Donald Trump

State Legislatures and Presidential Electors

Trump's hope that state legislatures will replace Democratic presidential electors with Republican electors will be dashed.

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New from me at the Washington Post on the law and politics of Donald Trump's bid to persuade Republican state legislators to ignore the results of the November election and directly designate a slate of presidential electors pledged to vote for Trump's reelection. It is a mad scheme that is doomed to failure and Republican leaders should denounce it. This is how you build support for a constitutional amendment to eliminate the Electoral College.

A taste:

At any rate, unlike the 2000 presidential election, the 2020 presidential election does not come down to a few dozen votes in a single state. Trump needs to flip not just one state but multiple states. Even if he were to persuade enough Republican-dominated state legislatures to go along with a plan to directly appoint presidential electors, he would still need to persuade governors, several of whom are Democrats, to accept the necessary legislation and certify new slates of presidential electors. Ultimately, those electoral votes will be counted in Congress, and the Democratic majority in the House of Representatives would play an important role in resolving any disputes over the validity of any state's electoral votes.

Read the whole thing here.

NEXT: Current House of Representatives Balance 222 D to 209 R, 4 Races Still Not Called

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  1. And, importantly, states can require the electors to respect the state’s choice. I’ll bet people who were hoping that the case would come out the other way are happy that it didn’t.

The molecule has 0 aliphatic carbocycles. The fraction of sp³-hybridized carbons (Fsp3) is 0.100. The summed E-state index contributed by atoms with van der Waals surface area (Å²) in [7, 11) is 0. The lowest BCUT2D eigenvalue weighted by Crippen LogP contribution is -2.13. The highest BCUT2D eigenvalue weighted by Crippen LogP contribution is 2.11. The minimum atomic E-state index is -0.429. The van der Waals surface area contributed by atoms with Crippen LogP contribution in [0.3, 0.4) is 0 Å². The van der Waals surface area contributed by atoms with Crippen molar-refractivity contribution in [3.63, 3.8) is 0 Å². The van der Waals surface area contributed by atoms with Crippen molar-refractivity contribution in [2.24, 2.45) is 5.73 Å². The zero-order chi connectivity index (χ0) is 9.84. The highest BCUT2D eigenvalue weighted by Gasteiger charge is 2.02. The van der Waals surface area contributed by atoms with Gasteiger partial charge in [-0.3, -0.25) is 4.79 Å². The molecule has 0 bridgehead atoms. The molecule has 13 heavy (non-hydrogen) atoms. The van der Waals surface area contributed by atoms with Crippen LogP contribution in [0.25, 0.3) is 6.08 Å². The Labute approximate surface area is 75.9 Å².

1. It’s not like the electors are chosen at random and then told to vote for one candidate or the other. Presumably most of the time the slates are pretty loyal to the candidate that they’re supposed to represent.

      1. They’re generally chosen by the party as a kind of minor reward for loyal members, so, yes, they’re pretty hard to suborn most of the time.

  2. “This is how you build support for a constitutional amendment to eliminate the Electoral College.”

    /tinfoil hat

    But, what if that is the point? Trump wasn’t supposed to win. He was supposed to ensure the win for Hillary.

    /hat

    1. The EC is going nowhere for a long time. Good luck convincing the many small flyover states, much mocked, that the problem with the country is the giant coastal concrete canyons don’t have enough power already.

      1. California has the same power in the Senate as Wyoming even though they have 70 times more people. If socialists in California and New York were smart, they’d secede. Instead, they cling to the hope that electing Democratic Presidents will allow them to rob Republicans.

      2. You mean the giant coastal concrete canyons whose tax dollars keep the red states from completely imploding economically? Those flyover states mostly run on federal money, which largely comes from the coasts.

        You are correct that flyover won’t give up political power, because why would it. But maybe it should sneer just a little less at those regions of the country that make its sneering possible.

  3. “he would still need to persuade governors, several of whom are Democrats, to accept the necessary legislation and certify new slates of presidential electors.”